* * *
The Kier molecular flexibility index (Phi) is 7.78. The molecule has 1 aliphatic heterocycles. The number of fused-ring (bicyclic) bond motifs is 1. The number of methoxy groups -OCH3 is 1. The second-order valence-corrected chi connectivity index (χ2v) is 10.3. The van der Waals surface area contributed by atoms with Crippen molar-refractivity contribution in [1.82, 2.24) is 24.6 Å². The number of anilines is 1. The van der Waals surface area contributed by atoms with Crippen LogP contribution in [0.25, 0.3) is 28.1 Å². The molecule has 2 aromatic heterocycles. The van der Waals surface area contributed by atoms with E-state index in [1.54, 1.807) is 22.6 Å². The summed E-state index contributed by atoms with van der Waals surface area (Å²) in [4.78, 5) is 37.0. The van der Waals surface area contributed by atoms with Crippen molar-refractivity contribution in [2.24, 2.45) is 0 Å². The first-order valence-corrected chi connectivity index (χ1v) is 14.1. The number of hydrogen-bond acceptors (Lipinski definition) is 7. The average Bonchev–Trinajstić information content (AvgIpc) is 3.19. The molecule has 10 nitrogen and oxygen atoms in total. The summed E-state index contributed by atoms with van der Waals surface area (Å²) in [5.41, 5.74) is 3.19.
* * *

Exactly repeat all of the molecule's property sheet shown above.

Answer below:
The Kier molecular flexibility index (Phi) is 7.78. The molecule has 1 aliphatic heterocycles. The number of fused-ring (bicyclic) bond motifs is 1. The number of methoxy groups -OCH3 is 1. The second-order valence-corrected chi connectivity index (χ2v) is 10.3. The van der Waals surface area contributed by atoms with Crippen molar-refractivity contribution in [1.82, 2.24) is 24.6 Å². The number of anilines is 1. The van der Waals surface area contributed by atoms with Crippen LogP contribution in [0.25, 0.3) is 28.1 Å². The molecule has 2 aromatic heterocycles. The van der Waals surface area contributed by atoms with E-state index in [1.54, 1.807) is 22.6 Å². The summed E-state index contributed by atoms with van der Waals surface area (Å²) in [4.78, 5) is 37.0. The van der Waals surface area contributed by atoms with Crippen molar-refractivity contribution in [2.24, 2.45) is 0 Å². The first-order valence-corrected chi connectivity index (χ1v) is 14.1. The number of hydrogen-bond acceptors (Lipinski definition) is 7. The average Bonchev–Trinajstić information content (AvgIpc) is 3.19. The molecule has 10 nitrogen and oxygen atoms in total. The summed E-state index contributed by atoms with van der Waals surface area (Å²) in [5.41, 5.74) is 3.19.